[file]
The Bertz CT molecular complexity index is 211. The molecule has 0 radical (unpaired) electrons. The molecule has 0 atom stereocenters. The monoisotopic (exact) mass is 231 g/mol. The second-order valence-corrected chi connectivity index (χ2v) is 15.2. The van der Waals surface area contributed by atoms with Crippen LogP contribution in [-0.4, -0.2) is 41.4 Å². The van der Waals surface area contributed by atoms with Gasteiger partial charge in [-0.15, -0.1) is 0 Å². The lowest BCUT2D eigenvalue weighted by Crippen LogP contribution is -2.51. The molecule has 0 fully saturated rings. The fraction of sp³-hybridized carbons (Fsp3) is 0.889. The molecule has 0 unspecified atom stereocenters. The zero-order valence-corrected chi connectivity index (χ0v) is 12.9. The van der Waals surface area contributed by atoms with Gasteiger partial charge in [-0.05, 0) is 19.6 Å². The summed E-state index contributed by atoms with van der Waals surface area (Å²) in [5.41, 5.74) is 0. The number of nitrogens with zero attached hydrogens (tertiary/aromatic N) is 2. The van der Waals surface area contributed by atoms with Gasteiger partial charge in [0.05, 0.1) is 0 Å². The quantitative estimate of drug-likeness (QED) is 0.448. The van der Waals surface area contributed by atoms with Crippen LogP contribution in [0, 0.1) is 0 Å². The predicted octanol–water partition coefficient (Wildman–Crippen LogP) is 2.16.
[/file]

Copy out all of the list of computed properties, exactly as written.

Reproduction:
The Bertz CT molecular complexity index is 211. The molecule has 0 radical (unpaired) electrons. The molecule has 0 atom stereocenters. The monoisotopic (exact) mass is 231 g/mol. The second-order valence-corrected chi connectivity index (χ2v) is 15.2. The van der Waals surface area contributed by atoms with Crippen LogP contribution in [-0.4, -0.2) is 41.4 Å². The van der Waals surface area contributed by atoms with Gasteiger partial charge in [-0.15, -0.1) is 0 Å². The lowest BCUT2D eigenvalue weighted by Crippen LogP contribution is -2.51. The molecule has 0 fully saturated rings. The fraction of sp³-hybridized carbons (Fsp3) is 0.889. The molecule has 0 unspecified atom stereocenters. The zero-order valence-corrected chi connectivity index (χ0v) is 12.9. The van der Waals surface area contributed by atoms with Gasteiger partial charge in [-0.05, 0) is 19.6 Å². The summed E-state index contributed by atoms with van der Waals surface area (Å²) in [5.41, 5.74) is 0. The number of nitrogens with zero attached hydrogens (tertiary/aromatic N) is 2. The van der Waals surface area contributed by atoms with Gasteiger partial charge in [0.05, 0.1) is 0 Å². The quantitative estimate of drug-likeness (QED) is 0.448. The van der Waals surface area contributed by atoms with Crippen LogP contribution in [0, 0.1) is 0 Å². The predicted octanol–water partition coefficient (Wildman–Crippen LogP) is 2.16.